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Eastern Sierra Magic: The John Muir Trail in Photos

In 2017, my partner, Amanda, and I hiked the John Muir Trail from Yosemite National Park to the summit of Mt.Whitney. It was a spectacular 15-day trip that tested our spirits, our relationship, and our physical abilities. But like so many big adventures that give us insight into the very fabric of what makes us human, words often escape me when I try to describe it. The sheer magnificence of the Eastern Sierra landscape that we called home for two weeks cannot be captured in words. It must be experienced. The scale of our surroundings shattered our egos and reminded us that nature is indifferent to our existence. And as we wound our way through the quiet, humid valleys, past raging torrents of melt-water and across craggy granite ridges, we thought to ourselves, this is living. Would I embark on this journey again? In less than a heartbeat.

The same year we hiked, a handful of people perished in river crossings which had become dangerously high due to above-average snowfall in California’s Sierra Nevada mountains. We waited until August to embark on our journey, but the waterways were still swollen with icy snowmelt. Despite the summer temperatures in the valley bottoms, the mountains reminded us that winter’s icy grip rarely leaves this alpine wonderland.

 

There is something special about the early morning and early evening light—a magic quality really. Must be why they call it magic hour.

Hiking through a burn scar reminded us of nature’s fragility. Hundreds of years of growth wiped out in a brief inferno, only to give way to new life. Saplings sprouted forth from the ashes of their parents.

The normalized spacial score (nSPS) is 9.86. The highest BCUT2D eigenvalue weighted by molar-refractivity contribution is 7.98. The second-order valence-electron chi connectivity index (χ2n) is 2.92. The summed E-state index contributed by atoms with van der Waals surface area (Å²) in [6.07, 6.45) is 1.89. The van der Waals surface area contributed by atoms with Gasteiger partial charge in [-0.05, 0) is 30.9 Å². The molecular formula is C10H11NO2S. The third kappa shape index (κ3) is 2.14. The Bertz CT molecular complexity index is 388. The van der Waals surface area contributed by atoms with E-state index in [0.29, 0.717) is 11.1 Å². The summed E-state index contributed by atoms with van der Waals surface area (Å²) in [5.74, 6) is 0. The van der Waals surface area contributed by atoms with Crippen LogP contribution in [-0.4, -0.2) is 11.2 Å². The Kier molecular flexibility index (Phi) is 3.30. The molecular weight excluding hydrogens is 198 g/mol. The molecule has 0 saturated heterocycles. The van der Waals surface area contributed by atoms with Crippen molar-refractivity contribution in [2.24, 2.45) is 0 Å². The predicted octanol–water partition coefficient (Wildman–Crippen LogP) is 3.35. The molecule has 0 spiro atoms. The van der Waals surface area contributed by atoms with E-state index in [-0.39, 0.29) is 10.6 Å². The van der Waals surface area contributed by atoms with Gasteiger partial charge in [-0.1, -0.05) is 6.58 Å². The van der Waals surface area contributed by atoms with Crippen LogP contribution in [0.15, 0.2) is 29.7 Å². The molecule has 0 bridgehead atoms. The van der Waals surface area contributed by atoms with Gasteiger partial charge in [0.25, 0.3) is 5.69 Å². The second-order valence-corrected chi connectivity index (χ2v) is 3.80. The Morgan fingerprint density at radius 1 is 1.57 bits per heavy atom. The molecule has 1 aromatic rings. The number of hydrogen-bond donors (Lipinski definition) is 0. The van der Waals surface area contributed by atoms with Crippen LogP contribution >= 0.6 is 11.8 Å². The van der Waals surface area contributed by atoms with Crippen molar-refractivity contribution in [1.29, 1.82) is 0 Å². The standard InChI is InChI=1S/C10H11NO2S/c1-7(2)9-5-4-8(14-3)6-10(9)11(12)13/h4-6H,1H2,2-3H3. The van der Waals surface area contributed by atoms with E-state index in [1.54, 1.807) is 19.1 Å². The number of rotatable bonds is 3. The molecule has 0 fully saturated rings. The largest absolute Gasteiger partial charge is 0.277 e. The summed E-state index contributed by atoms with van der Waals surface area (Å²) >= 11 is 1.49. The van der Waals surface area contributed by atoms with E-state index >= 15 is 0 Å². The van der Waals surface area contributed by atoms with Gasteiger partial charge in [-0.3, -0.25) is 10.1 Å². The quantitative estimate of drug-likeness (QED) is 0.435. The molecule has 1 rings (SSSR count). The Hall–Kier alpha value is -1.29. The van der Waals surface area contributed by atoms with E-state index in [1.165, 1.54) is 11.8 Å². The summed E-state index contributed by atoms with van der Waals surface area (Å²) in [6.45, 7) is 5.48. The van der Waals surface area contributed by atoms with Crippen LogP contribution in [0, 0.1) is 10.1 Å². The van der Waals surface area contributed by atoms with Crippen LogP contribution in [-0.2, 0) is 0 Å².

What goes up must come down. On the JMT, high mountain passes constantly test your resolve, blocking easy passage into the next valley. Fickle afternoon weather means early starts are crucial, lest you get caught on an exposed granite outcropping with lightning bolts nipping at your heels.

 

Sunrise on the highest peak in the lower 48 looks like this. We concluded our journey on the summit of Mt.Whitney as the closest star to planet earth slowly rose from its smokey, hazy slumber.


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Matthew Swartz is originally from Connecticut and currently lives in Denver, Colorado where he passionately pursues rock climbing, trail running, and skiing. Matt’s love of travel has inspired him to through-hike the JMT and part of the PCT, bike across the United States, and explore the West coast of South America from Ecuador to Patagonia. Matt and his partner Amanda have also travelled across much of the Western US in their 1964 Clark Cortez RV, which they lived in, on the road for the better part of three years. Matt has worked for the USFS as an Interpretive Ranger and Wildland Firefighter and Matt's photography and writing has been published in Rova Magazine, the Leatherman blog, 'Hit The Road' by Gestalten Publishing, and Forbes.